Japanese Home-Levitation System Could Protect Buildings From Earthquakes

Earthquake Levitation System via Spoon & Tamago

Instead of building super-strong yet flexible structures to withstand earthquakes, what if you built your house to levitate on a cushion of air? This is already being employed in Japan, a little less than a year after the massive earthquake and tsunami that devastated the country.

The levitation system is the brainchild of a company called Air Danshin Systems Inc., which the Japanese-culture-and-art site Spoon & Tamago says roughly translates to “anti-seismic.” It was founded in 2005 but has caught on after the March 11, 2011 Tohoku earthquake.

It consists of a sensor network, an air compressor and an artificial second foundation beneath the home’s bottom level and just above the ground. An earthquake-sensitive motion sensor recognizes when the earth is unstable, and an air compressor activates within half a second to fill the space between the building and the ground. It can lift a structure 1.2 inches off the ground, according to a report in DigitalTrends.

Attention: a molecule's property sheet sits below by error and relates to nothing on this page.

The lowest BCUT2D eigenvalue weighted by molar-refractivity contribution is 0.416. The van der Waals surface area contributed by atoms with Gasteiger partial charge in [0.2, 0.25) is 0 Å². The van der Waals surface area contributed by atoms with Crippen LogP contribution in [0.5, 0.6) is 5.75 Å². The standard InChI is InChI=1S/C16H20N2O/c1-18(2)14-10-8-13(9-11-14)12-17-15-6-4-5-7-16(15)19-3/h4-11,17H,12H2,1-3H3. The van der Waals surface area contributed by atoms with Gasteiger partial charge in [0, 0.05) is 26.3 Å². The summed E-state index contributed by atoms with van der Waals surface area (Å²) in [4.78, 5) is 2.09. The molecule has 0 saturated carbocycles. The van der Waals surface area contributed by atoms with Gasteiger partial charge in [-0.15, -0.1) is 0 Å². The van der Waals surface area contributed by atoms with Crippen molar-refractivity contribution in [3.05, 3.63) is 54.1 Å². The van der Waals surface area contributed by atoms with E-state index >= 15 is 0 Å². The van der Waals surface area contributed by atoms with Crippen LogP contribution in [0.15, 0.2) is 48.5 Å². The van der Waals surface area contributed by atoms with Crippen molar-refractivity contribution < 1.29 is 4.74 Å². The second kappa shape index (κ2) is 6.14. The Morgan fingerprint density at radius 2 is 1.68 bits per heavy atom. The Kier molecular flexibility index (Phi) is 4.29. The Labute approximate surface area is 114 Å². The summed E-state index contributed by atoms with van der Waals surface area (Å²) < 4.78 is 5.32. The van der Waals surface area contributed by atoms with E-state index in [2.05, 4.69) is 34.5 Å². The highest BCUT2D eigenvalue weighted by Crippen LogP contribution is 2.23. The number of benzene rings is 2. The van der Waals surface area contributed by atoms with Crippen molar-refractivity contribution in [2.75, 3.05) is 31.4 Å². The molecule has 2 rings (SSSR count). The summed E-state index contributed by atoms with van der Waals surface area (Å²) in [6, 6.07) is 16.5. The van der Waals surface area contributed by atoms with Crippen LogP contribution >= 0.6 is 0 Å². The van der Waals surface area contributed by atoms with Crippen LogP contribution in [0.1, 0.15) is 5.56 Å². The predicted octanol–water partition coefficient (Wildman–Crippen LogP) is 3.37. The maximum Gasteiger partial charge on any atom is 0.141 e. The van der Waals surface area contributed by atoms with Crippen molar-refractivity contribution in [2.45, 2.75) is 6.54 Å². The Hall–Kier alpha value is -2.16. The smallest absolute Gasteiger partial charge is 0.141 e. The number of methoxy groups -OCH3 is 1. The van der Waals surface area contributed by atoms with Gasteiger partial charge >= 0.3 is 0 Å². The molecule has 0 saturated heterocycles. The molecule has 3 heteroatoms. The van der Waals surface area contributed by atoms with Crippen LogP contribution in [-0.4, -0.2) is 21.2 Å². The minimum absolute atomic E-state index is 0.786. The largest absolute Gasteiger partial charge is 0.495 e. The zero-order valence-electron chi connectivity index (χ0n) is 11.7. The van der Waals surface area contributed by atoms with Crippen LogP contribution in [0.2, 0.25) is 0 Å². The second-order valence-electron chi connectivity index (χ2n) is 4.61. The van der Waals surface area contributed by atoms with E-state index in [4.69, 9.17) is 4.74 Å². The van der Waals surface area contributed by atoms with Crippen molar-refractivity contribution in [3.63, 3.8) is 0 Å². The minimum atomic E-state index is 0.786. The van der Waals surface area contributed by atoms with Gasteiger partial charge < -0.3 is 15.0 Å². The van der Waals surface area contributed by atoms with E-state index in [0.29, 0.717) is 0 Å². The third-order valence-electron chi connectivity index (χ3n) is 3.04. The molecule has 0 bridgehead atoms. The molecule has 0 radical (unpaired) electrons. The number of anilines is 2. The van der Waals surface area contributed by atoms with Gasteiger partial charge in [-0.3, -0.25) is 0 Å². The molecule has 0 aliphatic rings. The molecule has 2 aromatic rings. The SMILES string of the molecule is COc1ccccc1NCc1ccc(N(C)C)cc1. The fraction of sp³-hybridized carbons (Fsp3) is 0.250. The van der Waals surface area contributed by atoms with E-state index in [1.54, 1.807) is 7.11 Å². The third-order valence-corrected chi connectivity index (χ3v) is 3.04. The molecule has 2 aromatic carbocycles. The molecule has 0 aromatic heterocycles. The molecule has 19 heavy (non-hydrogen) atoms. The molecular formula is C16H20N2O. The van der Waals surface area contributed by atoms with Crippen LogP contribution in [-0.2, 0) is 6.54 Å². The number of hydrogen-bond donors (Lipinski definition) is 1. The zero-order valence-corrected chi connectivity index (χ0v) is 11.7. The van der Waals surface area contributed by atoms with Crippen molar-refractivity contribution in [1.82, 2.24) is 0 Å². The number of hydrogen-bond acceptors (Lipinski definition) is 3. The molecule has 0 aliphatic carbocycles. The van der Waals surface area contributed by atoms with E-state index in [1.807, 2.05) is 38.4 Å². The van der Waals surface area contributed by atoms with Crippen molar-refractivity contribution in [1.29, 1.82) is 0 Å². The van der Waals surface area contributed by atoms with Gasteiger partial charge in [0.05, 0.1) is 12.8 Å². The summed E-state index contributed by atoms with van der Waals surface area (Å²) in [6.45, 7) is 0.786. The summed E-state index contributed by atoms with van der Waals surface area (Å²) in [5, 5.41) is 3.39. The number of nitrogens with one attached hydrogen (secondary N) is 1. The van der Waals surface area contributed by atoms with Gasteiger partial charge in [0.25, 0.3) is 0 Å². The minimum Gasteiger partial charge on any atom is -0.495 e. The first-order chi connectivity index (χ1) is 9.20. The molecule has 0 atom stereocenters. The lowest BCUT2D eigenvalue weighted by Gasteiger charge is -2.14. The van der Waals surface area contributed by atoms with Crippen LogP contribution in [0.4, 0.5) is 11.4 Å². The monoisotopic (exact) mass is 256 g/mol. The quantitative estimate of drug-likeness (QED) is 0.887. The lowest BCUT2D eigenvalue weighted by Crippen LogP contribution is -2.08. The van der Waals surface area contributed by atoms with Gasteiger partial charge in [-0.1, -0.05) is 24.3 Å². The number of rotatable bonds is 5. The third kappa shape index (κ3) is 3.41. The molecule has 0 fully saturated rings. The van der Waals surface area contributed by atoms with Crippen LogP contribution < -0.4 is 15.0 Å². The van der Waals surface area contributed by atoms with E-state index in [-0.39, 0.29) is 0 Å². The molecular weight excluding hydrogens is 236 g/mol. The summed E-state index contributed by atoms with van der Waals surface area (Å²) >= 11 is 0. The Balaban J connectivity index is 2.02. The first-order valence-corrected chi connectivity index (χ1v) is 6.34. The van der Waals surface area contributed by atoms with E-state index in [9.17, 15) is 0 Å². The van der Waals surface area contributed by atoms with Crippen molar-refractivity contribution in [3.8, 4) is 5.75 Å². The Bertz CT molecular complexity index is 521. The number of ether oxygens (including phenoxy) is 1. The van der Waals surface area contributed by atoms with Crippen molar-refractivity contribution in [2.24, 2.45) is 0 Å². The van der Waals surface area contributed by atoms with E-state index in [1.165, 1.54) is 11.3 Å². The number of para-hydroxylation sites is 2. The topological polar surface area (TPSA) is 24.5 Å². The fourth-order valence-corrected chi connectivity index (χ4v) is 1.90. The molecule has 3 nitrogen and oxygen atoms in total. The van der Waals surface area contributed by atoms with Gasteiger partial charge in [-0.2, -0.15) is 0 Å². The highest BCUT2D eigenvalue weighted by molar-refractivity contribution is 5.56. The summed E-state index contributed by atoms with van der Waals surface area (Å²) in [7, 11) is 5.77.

While the earth moves, the levitating home would stay still, protected by the air cushion. Apparently 88 homes in Japan already had this home-airbag system as of last summer.

There’s even a video demonstration below — seems like it works pretty well. (Why didn’t they let the old guy sit in the comfortable chair?)

The whole thing seems like a good idea, if slightly impractical — it would not be easy to lift a home off the ground and install this second artificial foundation. But then again, it would be better to install this rather than let the earth move your house for you.

Source: Popsci